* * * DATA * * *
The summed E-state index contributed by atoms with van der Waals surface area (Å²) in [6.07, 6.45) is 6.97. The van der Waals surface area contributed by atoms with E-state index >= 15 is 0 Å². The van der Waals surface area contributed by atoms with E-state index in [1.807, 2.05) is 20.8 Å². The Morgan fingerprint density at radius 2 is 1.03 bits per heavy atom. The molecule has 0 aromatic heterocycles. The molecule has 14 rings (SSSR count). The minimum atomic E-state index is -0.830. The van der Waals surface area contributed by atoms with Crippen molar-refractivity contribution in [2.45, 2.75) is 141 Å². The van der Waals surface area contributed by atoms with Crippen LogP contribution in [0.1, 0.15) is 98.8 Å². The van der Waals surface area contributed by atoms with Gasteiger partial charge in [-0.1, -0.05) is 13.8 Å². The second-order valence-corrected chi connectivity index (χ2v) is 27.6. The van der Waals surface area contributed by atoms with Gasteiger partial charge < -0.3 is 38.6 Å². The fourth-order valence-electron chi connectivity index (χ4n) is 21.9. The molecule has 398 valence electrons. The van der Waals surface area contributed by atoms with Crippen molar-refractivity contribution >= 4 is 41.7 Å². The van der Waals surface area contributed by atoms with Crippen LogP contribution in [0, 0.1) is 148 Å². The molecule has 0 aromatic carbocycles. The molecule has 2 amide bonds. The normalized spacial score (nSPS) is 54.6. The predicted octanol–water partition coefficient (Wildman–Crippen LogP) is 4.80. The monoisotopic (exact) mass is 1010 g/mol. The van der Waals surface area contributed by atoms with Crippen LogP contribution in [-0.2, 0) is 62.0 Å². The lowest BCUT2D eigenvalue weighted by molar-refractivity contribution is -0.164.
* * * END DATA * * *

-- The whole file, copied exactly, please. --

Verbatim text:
The summed E-state index contributed by atoms with van der Waals surface area (Å²) in [6.07, 6.45) is 6.97. The van der Waals surface area contributed by atoms with E-state index >= 15 is 0 Å². The van der Waals surface area contributed by atoms with E-state index in [1.807, 2.05) is 20.8 Å². The Morgan fingerprint density at radius 2 is 1.03 bits per heavy atom. The molecule has 0 aromatic heterocycles. The molecule has 14 rings (SSSR count). The minimum atomic E-state index is -0.830. The van der Waals surface area contributed by atoms with Crippen molar-refractivity contribution in [2.45, 2.75) is 141 Å². The van der Waals surface area contributed by atoms with Crippen LogP contribution in [0.1, 0.15) is 98.8 Å². The van der Waals surface area contributed by atoms with Gasteiger partial charge in [-0.1, -0.05) is 13.8 Å². The second-order valence-corrected chi connectivity index (χ2v) is 27.6. The van der Waals surface area contributed by atoms with Gasteiger partial charge < -0.3 is 38.6 Å². The fourth-order valence-electron chi connectivity index (χ4n) is 21.9. The molecule has 398 valence electrons. The van der Waals surface area contributed by atoms with Crippen molar-refractivity contribution >= 4 is 41.7 Å². The van der Waals surface area contributed by atoms with Crippen LogP contribution in [0, 0.1) is 148 Å². The molecule has 0 aromatic carbocycles. The molecule has 2 amide bonds. The normalized spacial score (nSPS) is 54.6. The predicted octanol–water partition coefficient (Wildman–Crippen LogP) is 4.80. The monoisotopic (exact) mass is 1010 g/mol. The van der Waals surface area contributed by atoms with Crippen LogP contribution in [-0.2, 0) is 62.0 Å². The lowest BCUT2D eigenvalue weighted by molar-refractivity contribution is -0.164.